And you think you have a tough boss?

Consider the poor Amazon engineer that gave a presentation to CEO Jeff Bezos only to have him say, “Why are you wasting my life?”

Bezos is notoriously difficult in meetings, according to “The Everything Store, Jeff Bezos and the Age of Amazon,” a fascinating new book by Brad Stone.

According to Stone, Bezos berates employees with “Jeffisms” like, “Are you lazy or just incompetent?” and “Do I need to go down and get the certificate that says I’m CEO of the company to get you to stop challenging me on this?”

Most of us must meet with tough bosses occasionally. Here are some rules for presenting to tyrants and other senior executives.

Rule #1: Know Your Listener.

I know a group of engineers that prepared a presentation to the CEO on a new technology that would allow the company to charge customers more money. They were stunned when the CEO rejected their plan.

It turned out that the CEO wasn’t focused on generating revenue. At the time, 2008, he was focused on cutting costs.

Three months later the engineers returned to the CEO with a presentation focusing on how the same technology would reduce costs. By understanding their listener, they were able to win approval.

Rule #2: Keep it short and limit your slides.

Top executives hear tons of presentations and are time-strapped. So get to the point and prepare for a conversation rather than deliver a typical “presentation.”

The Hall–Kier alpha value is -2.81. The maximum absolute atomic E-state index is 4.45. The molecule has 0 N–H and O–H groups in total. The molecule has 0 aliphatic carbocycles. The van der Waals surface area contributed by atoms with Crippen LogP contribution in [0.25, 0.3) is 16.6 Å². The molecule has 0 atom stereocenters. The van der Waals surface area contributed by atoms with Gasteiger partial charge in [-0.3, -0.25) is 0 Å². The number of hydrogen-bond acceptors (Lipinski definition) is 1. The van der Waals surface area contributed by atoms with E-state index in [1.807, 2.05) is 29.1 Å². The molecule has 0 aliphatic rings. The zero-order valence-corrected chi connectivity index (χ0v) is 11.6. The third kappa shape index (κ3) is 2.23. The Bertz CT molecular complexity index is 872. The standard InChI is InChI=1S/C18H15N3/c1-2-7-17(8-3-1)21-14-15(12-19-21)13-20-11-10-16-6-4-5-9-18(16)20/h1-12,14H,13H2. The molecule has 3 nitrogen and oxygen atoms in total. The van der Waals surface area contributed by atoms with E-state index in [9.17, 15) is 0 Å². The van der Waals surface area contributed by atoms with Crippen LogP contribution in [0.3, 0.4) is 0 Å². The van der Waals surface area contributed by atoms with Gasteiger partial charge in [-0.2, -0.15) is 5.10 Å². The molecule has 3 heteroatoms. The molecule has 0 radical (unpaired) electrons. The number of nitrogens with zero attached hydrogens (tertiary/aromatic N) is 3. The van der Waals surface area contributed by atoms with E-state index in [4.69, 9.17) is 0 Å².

Steve Yegge, an Amazon engineer, pointed out in a Google+ post that Bezos spends an inordinate amount of time hearing presentations. Says Yegge, “He doesn’t have to do anything at all except dress himself in the morning and read presentations all day long . . . You have to tear out whole paragraphs or even pages to keep it interesting for him.” Less is more with top execs.

Similarly, Steve Jobs, the late Apple CEO and another tough customer, hated slides. Rather, he preferred discussions.

“People would confront a problem by creating a presentation,” Jobs told biographer Walter Isaacson for the bestseller “Steve Jobs.” ”I wanted them to engage, to hash things out at the table, rather than show a bunch of slides. People who know what they’re talking about don’t need PowerPoint.”

Keep it tight. State the challenge. Propose a solution. Discuss.

Rule #3: Prepare for Questions.

I know a top sales executive who was preparing to meet with the CEO of one of Atlanta’s largest companies. He didn’t even bother creating a presentation. Rather, he spent two weeks brainstorming all the questions that he might expect during the meeting.

We urge our clients to send out an email to everyone that knows your CEO and ask for a list of questions to expect.

Then practice those questions.

Q&A is never credibility neutral. Good answers build credibility. Lousy answers destroy it.

Rule 4: If You Don’t Know, Admit it.

Bezos is famous for blindsiding employees with unexpected questions. Yegge, the Amazon engineer, described in his Google+ post how he fully expected to be caught off guard by Bezos.

His presentation addressed skills needed by a generalist engineer. During the presentation, Bezos asked, “Why aren’t data mining and machine learning on this list?”

Yegge said he laughed and said, “Yup, you got me. I don’t know why it’s not in there. It should be. I’m a dork. I’ll add it.” Yegge said Bezos laughed and “everything was great.”

At times, admitting ignorance can calm your tyrant.

Joey Asher

Joey AsherJoey Asher has worked with thousands of business people helping them learn how to communicate in a way that connects with clients. His new book 15 Minutes Including Q&A: a Plan to Save the World from Lousy Presentations” is available now. He is also the author three previous books including “How to Win a Pitch: The Five Fundamentals That Will Distinguish You from the Competition”, “Selling and Communication Skills for Lawyers” and “Even A Geek Can Speak.”